Asymptotic freedom of gluons is defined in terms of scale-dependent renormalized QCD Hamiltonian operators that act in the Fock space. These operators are calculable in a new way [1,2], by solving a double-commutator differential equation [3], where the derivative is with respect to a scale parameter defined within the renormalization group procedure for effective particles (RGPEP). The RGPEP equation and its solutions are invariant with respect to boosts and may serve as a tool in attempts to dynamically explain the parton and constituent models of hadrons in QCD. The third-order QCD solution of the RGPEP equation to be discussed [2], provides an explicit example of how asymptotic freedom of gluons is exhibited in the scale-dependence of Hamiltonians as operators in the Fock space. This example also prepares ground for the fourth-order calculations of effective strong interactions using the same RGPEP equation [3], to facilitate Hamiltonian studies of many strong-interaction processes, e.g., those that involve heavy quarkonia in relativistic motion. Applications to other sectors of the Standard Model than the strong interactions await development, while only preliminary results are currently available in the domain of precise calculations in QED[4]. [1] Dynamics of effective gluons, S. D. Glazek, Phys. Rev. D63, 116006, 29p (2001). [2] Asymptotic freedom in the front-form Hamiltonian for gluons, M. Gomez-Rocha, S. D. Glazek, arXiv:1505.06688 [hep-ph], to appear in Phys. Rev. D. [3] Perturbative formulae for relativistic interactions of effective particles, S. D. Glazek, Acta Phys. Pol. B43, 1843, 20p (2012). [4] Calculation of size for bound-state constituent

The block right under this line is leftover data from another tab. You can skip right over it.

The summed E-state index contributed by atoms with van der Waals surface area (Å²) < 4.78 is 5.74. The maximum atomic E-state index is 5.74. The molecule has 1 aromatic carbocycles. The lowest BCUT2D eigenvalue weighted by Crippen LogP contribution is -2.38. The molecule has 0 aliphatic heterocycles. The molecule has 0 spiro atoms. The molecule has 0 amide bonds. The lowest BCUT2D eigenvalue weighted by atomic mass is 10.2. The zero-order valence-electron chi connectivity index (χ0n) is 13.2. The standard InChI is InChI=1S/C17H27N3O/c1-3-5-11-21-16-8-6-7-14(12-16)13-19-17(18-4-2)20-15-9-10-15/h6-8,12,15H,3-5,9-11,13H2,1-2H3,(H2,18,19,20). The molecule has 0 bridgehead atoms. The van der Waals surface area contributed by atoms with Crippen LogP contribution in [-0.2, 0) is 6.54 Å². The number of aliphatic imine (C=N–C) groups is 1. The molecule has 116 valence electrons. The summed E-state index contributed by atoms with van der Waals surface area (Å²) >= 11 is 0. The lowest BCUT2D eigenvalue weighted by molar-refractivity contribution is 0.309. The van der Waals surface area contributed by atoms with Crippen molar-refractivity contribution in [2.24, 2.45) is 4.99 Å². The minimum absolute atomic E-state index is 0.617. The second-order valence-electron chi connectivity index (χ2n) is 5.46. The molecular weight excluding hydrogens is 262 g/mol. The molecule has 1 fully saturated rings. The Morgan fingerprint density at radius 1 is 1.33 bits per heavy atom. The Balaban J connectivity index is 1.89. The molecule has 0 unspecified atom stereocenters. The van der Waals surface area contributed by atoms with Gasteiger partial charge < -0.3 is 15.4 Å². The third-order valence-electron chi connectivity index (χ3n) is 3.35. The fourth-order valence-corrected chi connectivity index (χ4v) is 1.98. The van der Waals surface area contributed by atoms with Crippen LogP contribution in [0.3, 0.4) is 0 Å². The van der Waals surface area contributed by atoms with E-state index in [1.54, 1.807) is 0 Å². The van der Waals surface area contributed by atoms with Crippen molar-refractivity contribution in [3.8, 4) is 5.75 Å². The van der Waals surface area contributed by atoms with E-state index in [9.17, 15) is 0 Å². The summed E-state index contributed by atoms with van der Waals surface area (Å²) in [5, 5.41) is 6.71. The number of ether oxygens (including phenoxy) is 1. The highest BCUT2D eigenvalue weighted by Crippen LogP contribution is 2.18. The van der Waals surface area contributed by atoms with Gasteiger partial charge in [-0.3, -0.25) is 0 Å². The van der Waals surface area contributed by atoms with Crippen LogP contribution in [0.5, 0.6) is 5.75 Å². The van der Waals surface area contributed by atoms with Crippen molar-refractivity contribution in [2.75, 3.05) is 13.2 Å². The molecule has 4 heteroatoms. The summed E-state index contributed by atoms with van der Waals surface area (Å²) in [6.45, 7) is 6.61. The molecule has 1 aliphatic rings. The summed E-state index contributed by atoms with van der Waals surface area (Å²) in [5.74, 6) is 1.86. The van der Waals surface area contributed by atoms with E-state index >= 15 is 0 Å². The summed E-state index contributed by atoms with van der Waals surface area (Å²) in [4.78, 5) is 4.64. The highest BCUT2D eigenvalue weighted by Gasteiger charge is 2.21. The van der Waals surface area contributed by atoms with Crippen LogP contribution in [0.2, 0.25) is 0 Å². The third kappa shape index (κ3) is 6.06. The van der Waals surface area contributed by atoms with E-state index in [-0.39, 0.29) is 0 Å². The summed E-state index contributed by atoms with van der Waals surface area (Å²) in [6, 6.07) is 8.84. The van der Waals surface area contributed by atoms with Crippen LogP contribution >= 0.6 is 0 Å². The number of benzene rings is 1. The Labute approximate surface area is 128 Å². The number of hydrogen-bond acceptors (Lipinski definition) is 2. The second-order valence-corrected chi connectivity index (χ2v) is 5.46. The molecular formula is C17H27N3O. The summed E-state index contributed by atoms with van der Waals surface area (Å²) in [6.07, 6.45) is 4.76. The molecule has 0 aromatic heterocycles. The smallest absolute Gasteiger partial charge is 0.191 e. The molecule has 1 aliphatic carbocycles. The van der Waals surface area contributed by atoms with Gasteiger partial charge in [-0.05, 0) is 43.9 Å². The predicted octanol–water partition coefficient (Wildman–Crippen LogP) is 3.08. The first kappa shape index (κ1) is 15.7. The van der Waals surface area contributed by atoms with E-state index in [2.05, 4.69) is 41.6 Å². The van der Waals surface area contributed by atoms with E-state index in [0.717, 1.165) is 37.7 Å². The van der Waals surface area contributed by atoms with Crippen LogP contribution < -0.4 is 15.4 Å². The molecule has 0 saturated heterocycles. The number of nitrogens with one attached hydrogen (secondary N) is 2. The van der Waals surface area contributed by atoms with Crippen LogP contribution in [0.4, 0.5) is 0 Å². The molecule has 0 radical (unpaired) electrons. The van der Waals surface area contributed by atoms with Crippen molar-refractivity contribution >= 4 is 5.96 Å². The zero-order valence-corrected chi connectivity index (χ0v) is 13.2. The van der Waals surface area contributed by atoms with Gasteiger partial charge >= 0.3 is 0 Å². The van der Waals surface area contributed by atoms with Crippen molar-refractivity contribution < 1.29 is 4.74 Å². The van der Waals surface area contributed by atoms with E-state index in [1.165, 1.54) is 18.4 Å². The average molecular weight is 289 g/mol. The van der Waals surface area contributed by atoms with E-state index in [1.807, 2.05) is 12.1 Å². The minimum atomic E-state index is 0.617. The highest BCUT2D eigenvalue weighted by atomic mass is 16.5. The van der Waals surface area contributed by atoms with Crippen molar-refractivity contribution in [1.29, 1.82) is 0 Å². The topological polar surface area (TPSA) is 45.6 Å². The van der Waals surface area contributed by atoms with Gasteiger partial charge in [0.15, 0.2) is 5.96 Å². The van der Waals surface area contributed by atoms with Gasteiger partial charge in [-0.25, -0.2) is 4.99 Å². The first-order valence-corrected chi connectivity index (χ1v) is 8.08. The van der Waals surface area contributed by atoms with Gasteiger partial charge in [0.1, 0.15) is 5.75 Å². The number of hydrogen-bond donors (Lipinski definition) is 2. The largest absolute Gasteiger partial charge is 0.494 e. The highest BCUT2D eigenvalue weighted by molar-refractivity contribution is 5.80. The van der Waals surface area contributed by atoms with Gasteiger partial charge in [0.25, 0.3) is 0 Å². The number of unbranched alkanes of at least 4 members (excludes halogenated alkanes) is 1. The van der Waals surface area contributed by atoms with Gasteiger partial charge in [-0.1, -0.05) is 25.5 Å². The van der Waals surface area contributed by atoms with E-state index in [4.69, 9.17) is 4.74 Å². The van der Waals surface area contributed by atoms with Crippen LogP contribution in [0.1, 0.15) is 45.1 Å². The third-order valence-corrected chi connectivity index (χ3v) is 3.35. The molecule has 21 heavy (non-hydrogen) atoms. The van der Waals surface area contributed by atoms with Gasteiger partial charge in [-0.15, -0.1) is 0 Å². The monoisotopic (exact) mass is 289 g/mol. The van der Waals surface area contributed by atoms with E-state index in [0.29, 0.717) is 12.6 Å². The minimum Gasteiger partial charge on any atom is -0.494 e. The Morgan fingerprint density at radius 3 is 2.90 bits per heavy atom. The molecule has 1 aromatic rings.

2. SEP

    8

    Tuesday

    Joint Nuclear Physics and Particle Physics Seminar

    "Understanding the nature of neutrinos via neutrinoless double-beta decay"

    Presented by Wenqin Xu, Los Alamos National Laboratory

    11 am, Small Seminar Room, Bldg. 510

    Tuesday, September 8, 2015, 11:00 am

    Hosted by: Jin Huang